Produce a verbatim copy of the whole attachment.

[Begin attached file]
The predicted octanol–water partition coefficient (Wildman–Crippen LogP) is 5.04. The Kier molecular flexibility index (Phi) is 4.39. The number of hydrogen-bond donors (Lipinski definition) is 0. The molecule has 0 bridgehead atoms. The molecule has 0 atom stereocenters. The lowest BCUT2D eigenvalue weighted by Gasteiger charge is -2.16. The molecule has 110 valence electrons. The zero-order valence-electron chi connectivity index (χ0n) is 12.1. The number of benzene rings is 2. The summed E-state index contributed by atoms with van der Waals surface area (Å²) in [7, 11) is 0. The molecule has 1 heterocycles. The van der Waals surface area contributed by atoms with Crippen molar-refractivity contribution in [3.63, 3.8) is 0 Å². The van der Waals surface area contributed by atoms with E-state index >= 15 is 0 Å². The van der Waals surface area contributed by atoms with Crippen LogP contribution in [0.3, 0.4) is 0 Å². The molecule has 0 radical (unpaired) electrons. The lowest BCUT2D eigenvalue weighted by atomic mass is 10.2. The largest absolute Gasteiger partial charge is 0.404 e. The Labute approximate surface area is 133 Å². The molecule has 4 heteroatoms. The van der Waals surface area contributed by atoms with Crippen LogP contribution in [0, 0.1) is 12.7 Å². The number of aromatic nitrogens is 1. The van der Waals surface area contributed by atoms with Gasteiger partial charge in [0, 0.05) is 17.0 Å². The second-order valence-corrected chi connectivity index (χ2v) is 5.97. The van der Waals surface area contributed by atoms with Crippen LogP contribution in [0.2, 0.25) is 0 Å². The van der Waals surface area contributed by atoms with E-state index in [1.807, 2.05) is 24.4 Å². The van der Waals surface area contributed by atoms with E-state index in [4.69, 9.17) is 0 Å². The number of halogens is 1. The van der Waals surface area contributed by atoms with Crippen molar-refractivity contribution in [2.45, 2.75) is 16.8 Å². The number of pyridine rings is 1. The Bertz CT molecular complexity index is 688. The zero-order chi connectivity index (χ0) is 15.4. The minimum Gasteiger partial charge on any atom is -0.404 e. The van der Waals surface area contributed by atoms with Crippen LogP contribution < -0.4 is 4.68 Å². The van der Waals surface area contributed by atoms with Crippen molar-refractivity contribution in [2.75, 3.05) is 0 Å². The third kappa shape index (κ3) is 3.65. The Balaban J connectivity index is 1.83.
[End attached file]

The predicted octanol–water partition coefficient (Wildman–Crippen LogP) is 5.04. The Kier molecular flexibility index (Phi) is 4.39. The number of hydrogen-bond donors (Lipinski definition) is 0. The molecule has 0 bridgehead atoms. The molecule has 0 atom stereocenters. The lowest BCUT2D eigenvalue weighted by Gasteiger charge is -2.16. The molecule has 110 valence electrons. The zero-order valence-electron chi connectivity index (χ0n) is 12.1. The number of benzene rings is 2. The summed E-state index contributed by atoms with van der Waals surface area (Å²) in [7, 11) is 0. The molecule has 1 heterocycles. The van der Waals surface area contributed by atoms with Crippen molar-refractivity contribution in [3.63, 3.8) is 0 Å². The van der Waals surface area contributed by atoms with E-state index >= 15 is 0 Å². The van der Waals surface area contributed by atoms with Crippen LogP contribution in [0.3, 0.4) is 0 Å². The molecule has 0 radical (unpaired) electrons. The lowest BCUT2D eigenvalue weighted by atomic mass is 10.2. The largest absolute Gasteiger partial charge is 0.404 e. The Labute approximate surface area is 133 Å². The molecule has 4 heteroatoms. The van der Waals surface area contributed by atoms with Crippen LogP contribution in [0, 0.1) is 12.7 Å². The number of aromatic nitrogens is 1. The van der Waals surface area contributed by atoms with Gasteiger partial charge in [0, 0.05) is 17.0 Å². The second-order valence-corrected chi connectivity index (χ2v) is 5.97. The van der Waals surface area contributed by atoms with Crippen LogP contribution in [0.2, 0.25) is 0 Å². The van der Waals surface area contributed by atoms with E-state index in [1.807, 2.05) is 24.4 Å². The van der Waals surface area contributed by atoms with E-state index in [4.69, 9.17) is 0 Å². The number of halogens is 1. The van der Waals surface area contributed by atoms with Crippen molar-refractivity contribution in [2.45, 2.75) is 16.8 Å². The number of pyridine rings is 1. The Bertz CT molecular complexity index is 688. The zero-order chi connectivity index (χ0) is 15.4. The minimum Gasteiger partial charge on any atom is -0.404 e. The van der Waals surface area contributed by atoms with Crippen LogP contribution < -0.4 is 4.68 Å². The van der Waals surface area contributed by atoms with Crippen molar-refractivity contribution in [2.75, 3.05) is 0 Å². The third kappa shape index (κ3) is 3.65. The Balaban J connectivity index is 1.83.